<img height="1" width="1" src="https://www.facebook.com/tr?id=374636390457749&amp;ev=PageView &amp;noscript=1">

Stay up to date

Stay up to date


The Hidden Deceptions of Human Trafficking: A Personal Testimony

Picture of Kate Olson
By Kate Olson on January 24, 2024

There is a popular misconception when it comes to understanding the human trafficking industry. For most of us, our only exposure is what we have seen on the movie screen or read in various articles on the internet. It can be difficult for us to comprehend the vast scope and inner workings of this horrendous crime. And while there are instances of victims being targeted, kidnapped, and forced into modern-day slavery, traffickers often use more subtle tactics and deceitful methods.  

Recently, two young girls, Izna* and Palisha*, shared their real-life experiences of how trafficking happens. Watch the following video to see how their story was changed at the most important moment between slavery and freedom. 


Deceit and false promises

Most human traffickers play psychological games to deceive, defraud, manipulate, or threaten victims into providing exploitative labor or commercial sex. While physical coercion or abduction can play a role, most often victims are tricked through lies and promises of a better life. 

Former Executive Director of the United Nations Office on Drugs and Crime, Yury Fedotov, states, “[Human trafficking] thrives in situations where the rule of law is weak and people lack opportunities. Humanitarian crises and conflicts create an environment in which traffickers easily prey upon the vulnerable.” 

For most of us, it can be difficult to comprehend the overwhelming desperation of poverty that afflicts millions of people, making them even more vulnerable to deception. It’s important to understand that although cultural norms and values differ worldwide, the need to be loved and to provide for one’s family as well as the overall drive to live one's best life are inherent to us all. 

trafficker_false_promises_girlTraffickers exploit these hopes by preying on the vulnerabilities that many people already face. They offer false promises through marriage, a better income, an education, or simply a chance to experience new and exciting opportunities. Human trafficking is a devastating crime that destroys innocent lives fighting to provide for themselves and their families.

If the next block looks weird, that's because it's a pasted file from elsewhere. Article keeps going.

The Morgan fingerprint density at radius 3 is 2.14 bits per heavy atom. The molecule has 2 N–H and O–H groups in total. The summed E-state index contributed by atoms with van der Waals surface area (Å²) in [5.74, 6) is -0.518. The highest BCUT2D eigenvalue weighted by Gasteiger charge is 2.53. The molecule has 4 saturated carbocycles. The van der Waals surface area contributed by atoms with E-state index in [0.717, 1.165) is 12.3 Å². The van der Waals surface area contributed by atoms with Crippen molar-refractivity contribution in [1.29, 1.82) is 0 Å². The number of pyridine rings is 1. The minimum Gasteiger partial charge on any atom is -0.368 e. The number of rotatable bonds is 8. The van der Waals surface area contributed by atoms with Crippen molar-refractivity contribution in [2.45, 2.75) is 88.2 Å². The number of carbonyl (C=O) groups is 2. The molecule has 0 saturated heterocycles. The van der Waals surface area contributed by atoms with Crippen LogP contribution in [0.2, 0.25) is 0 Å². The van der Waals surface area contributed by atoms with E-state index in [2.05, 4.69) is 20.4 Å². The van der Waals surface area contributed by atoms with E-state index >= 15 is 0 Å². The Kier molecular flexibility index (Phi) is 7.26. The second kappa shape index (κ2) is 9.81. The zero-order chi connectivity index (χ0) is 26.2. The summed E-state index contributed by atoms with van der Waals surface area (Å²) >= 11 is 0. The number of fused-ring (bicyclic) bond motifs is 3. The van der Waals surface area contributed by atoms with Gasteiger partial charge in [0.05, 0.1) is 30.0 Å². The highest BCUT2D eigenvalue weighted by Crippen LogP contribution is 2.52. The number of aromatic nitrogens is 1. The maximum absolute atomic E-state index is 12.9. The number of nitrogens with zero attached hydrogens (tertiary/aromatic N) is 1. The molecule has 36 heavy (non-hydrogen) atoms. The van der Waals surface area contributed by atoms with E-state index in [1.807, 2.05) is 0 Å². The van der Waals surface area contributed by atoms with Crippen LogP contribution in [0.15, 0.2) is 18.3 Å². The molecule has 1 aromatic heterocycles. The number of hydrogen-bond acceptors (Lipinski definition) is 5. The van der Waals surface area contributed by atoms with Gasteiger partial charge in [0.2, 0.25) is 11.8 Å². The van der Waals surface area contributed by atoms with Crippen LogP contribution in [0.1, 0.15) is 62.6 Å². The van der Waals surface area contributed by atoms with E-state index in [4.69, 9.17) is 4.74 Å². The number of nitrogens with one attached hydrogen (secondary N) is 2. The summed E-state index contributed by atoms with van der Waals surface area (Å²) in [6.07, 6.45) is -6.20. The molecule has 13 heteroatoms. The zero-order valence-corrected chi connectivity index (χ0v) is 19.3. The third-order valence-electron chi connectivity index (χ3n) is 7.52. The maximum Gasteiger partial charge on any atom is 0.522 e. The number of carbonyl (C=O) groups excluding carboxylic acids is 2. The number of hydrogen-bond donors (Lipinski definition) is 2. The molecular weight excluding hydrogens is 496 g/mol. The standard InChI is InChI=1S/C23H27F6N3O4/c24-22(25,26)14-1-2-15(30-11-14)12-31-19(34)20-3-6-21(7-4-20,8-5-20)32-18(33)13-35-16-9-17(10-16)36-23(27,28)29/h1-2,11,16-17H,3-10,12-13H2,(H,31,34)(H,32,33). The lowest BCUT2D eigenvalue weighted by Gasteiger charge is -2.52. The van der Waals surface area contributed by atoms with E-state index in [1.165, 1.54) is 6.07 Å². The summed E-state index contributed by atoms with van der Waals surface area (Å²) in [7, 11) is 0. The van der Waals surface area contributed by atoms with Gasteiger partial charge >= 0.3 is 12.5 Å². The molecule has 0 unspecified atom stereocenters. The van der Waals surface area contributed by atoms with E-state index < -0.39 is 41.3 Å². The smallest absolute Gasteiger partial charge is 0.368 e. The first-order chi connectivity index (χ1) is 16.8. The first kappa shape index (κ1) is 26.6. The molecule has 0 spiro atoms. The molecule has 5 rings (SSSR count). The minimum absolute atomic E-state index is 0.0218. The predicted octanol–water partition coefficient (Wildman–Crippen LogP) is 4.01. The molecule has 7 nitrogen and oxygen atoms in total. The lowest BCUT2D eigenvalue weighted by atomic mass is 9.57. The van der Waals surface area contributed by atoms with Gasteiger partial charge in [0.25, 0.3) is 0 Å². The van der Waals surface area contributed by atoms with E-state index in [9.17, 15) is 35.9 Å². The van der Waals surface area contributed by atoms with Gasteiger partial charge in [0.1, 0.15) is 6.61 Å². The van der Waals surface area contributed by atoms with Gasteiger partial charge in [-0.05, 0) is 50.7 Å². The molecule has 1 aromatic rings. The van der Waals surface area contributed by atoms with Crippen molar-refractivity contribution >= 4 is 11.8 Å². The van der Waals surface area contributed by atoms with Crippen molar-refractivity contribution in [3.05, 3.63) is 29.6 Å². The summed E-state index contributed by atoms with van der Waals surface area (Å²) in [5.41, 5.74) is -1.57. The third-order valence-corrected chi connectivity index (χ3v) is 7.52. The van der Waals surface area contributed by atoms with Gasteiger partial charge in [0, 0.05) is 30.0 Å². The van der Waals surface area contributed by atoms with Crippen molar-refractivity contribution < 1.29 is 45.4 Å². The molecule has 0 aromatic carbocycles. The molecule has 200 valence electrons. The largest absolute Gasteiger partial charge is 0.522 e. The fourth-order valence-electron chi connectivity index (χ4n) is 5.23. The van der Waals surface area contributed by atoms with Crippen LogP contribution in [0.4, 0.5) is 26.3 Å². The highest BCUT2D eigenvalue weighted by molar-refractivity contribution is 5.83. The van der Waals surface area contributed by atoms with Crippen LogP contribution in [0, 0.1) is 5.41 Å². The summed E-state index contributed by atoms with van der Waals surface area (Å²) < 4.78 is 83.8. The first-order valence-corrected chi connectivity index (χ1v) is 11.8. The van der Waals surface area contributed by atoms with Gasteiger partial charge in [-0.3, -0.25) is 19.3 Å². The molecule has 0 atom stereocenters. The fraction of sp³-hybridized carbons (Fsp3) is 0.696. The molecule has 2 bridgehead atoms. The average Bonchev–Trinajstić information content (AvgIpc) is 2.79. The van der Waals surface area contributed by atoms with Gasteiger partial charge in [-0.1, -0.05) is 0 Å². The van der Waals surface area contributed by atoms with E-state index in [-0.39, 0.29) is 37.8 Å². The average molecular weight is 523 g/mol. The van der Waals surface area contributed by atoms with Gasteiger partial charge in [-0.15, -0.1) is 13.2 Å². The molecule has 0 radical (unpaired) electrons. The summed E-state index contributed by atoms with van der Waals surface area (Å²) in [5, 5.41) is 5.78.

COVID-19 and human trafficking

The COVID-19 pandemic significantly impacted global rates of human trafficking. Modern slavery around the world grew by about 10 million from 2016 to 2021, according to the International Labor Organization (ILO). This happened partly because vulnerabilities that contribute to trafficking rapidly increased during the pandemic. The World Bank reported that extreme poverty rose for the first time this century, pushing 97 million more people into extreme poverty in 2020.

John Cotton Richmond, U.S. Ambassador-at-Large to Monitor and Combat Trafficking in Persons, stated in the 2020 Trafficking in Persons Report, “As we have continued our work during the COVID-19 pandemic, traffickers have continued as well. Traffickers did not shut down. They continue to harm people, finding ways to innovate and even capitalize on the chaos. The ratio between risk and reward is expanding in their favor.”

In addition, according to the United Nations Development Programme, an estimated 2 billion people—more than 60% of the world’s workforce—are informal workers, leaving them particularly at risk of being underpaid, overworked, and abused. In the wake of global lockdowns and restrictions, many of these daily wage earners lost their jobs and were unable to provide for their families. Forced into desperate situations and struggling to meet their most basic daily needs, these individuals continue to be more likely to accept risky job offers, high-interest loans, or any other tempting opportunities—only to end up trapped in exploitative situations.


The pandemic made it increasingly evident that there is a heightened urgency to protect the most vulnerable from traffickers who have not stopped their criminal activity—but have only been forced to shift their tactics and methods. As we diligently assess the growing need to create and implement innovative strategies to stop traffickers and prevent people from becoming victims, we realize we all have the opportunity to make a tremendous impact in the days ahead.

To date, through the dedicated support of our partners, we have intercepted over 50,000 vulnerable lives to prevent them from being trafficked!

The testimonies of Izna and Palisha are incredible examples of how we CAN change the story from slavery to freedom, from tragedy to triumph, for vulnerable people around the world. Their smiling faces and contagious hope are the direct result of people like you joining with us to end human trafficking. 


Will you help us intervene in those critical moments to prevent innocent lives, like Izna's and Palisha's, from being exploited, abused, and sold into a life of slavery? Visit here to change the story today!


Learn How You Can Help Change the Story Today


*All content, data, and statistics current at the date and time of publishing. Some locations omitted and names changed for the security and privacy of those involved. Images are representative and do not picture actual victims. 

**Originally published on December 27, 2020.

Submit a Comment

Get latest articles directly in your inbox, stay up to date